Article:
#SayItHere to fight crime

Crime Stoppers becomes social-media savvy

January is Crime Stoppers month around the world. The occasion in Norfolk featured a flag-raising at Governor Simcoe Square on Monday. On hand for the event were, from left, Neil Unwin of Simcoe, chair of Crime Stoppers of Haldimand and Norfolk, Insp. Joe Varga, chief of the Norfolk OPP, Delhi Coun. Mike Columbus, and Richard Maude of Simcoe, treasurer of Crime Stoppers of Haldimand and Norfolk. MONTE SONNENBERG / SIMCOE REFORMER

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Thugs intimidate their communities into silence with threats of retribution against anyone who reports their crimes.

That tactic is not available to them, however, when their community learns to #SayItHere.

#SayItHere is the social media hashtag Crime Stoppers has adopted to teach members of the public how they can help solve a crime anonymously and at no risk to themselves. There might even be some pocket money in it for them.

Crime Stoppers of Haldimand and Norfolk is among the hundreds of crime-fighting chapters world-wide that have established a social media presence.

Visitors to Crime Stoppers on Twitter, Facebook and Instagram are discouraged from divulging what they know at these sites. But the directions are there to safely and confidentially help law enforcement bring criminals and associated scofflaws to justice.

“They can’t report to us on social media because we can’t guarantee anonymity,” Neil Unwin, chair of the local Crime Stoppers chapter, said at a flag-raising event at Governor Simcoe Square Monday.

“We’re not police. We’re civilians who are here to help people who don’t want to contact police.”

Social media mavens who want to learn more about Crime Stoppers can do so by clicking on the #SayItHere hashtag.

The local Crime Stoppers chapter has hung out a shingle on Twitter at @hncrimestoppers, on Facebook at Crime Stoppers of Haldimand, Norfolk, and at hncrimestoppers on Instagram.

January is traditionally celebrated around the world as Crime Stoppers month.

To that end, a number of local dignitaries and law enforcement officials gathered in the sleet at Governor Simcoe Square for a flag-raising event. Norfolk Mayor Kristal Chopp weighed in with a letter supporting and encouraging Crime Stoppers crime-fighting efforts.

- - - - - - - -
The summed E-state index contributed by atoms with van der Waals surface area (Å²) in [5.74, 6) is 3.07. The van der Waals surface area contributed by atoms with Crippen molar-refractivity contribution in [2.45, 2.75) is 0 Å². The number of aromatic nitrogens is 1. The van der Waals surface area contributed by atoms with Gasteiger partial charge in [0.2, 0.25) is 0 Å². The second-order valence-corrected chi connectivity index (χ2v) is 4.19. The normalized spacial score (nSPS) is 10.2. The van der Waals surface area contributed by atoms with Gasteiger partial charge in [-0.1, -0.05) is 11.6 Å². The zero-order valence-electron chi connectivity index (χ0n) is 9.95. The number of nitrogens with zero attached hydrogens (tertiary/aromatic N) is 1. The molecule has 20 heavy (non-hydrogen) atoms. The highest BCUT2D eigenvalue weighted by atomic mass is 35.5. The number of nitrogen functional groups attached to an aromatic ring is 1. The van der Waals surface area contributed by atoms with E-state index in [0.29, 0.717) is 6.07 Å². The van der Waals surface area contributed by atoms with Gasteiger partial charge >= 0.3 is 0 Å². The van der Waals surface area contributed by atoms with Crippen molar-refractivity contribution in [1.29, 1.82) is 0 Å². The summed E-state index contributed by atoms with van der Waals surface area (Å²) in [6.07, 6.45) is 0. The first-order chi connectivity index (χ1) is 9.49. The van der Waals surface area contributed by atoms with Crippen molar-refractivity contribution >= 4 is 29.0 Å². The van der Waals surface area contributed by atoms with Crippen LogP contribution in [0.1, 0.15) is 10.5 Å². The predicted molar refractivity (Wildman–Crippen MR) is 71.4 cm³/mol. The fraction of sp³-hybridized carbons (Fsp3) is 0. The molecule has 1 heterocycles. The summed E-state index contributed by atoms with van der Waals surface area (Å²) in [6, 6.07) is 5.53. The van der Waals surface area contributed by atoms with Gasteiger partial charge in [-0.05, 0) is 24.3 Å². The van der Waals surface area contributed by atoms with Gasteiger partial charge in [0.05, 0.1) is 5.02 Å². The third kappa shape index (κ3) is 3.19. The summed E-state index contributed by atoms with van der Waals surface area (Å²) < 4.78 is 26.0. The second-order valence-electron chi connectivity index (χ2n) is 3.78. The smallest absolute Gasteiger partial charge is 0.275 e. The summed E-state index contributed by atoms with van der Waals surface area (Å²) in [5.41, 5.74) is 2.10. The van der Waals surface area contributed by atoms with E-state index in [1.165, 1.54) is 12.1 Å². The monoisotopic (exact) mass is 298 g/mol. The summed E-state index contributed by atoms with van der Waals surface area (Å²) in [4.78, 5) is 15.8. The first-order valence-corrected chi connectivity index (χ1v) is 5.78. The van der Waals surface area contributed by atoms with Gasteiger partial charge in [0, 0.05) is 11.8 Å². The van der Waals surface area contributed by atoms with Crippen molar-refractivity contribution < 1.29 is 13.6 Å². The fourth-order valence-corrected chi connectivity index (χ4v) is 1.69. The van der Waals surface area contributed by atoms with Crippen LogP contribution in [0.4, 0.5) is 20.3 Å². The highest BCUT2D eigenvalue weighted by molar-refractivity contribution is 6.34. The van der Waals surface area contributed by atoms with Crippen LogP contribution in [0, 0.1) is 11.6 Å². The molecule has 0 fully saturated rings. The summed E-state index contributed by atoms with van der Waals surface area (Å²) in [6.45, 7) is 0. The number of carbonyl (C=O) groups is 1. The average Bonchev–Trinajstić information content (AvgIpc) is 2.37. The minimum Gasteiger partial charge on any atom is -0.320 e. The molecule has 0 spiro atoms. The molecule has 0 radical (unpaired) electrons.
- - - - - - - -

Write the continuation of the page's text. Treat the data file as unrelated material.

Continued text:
“While Norfolk is an extremely safe place to live, work and play, I do encourage anyone who witnesses a crime to take advantage of Crime Stoppers’ service,” Chopp said in a letter to Unwin.

“On behalf of all the citizens of Norfolk County, I’d like to thank Crime Stoppers of Haldimand and Norfolk for their tireless work helping to solve crime and keeping us safe. Your efforts do not go unnoticed by the people you serve.”

Statistics provided by Crime Stoppers of Haldimand and Norfolk reveal that the local chapter received more than one tip a day in 2018. Insp. Joe Varga, chief of the Norfolk OPP, says this assistance is invaluable.

“It’s another level of community policing for us,” Varga said. “It gives a voice to people who otherwise might not come forward. They are highly valued. They open the entire community to being our eyes and ears.”

A total of 27 people were arrested in Haldimand and Norfolk last year thanks to tips to Crime Stoppers. A total of 110 charges were laid.

Statistics provided by the local chapter say 504 tips were received last year and $4,300 allotted in reward money. The total value of narcotics seized was $67,050 while the value of stolen property recovered came to $8,560.

Crime Stoppers was pioneered in New Mexico in 1976 and has since spread around the globe. The number to dial locally is 1-800-222-8477.

Callers to Crime Stoppers who help solve a crime are eligible for a cash reward up to $2,000.

Callers to Crime Stoppers do not identify themselves, do not speak to a police officer, and do not testify in court. Crime Stoppers does not subscribe to call display.

MSonnenberg@postmedia.com

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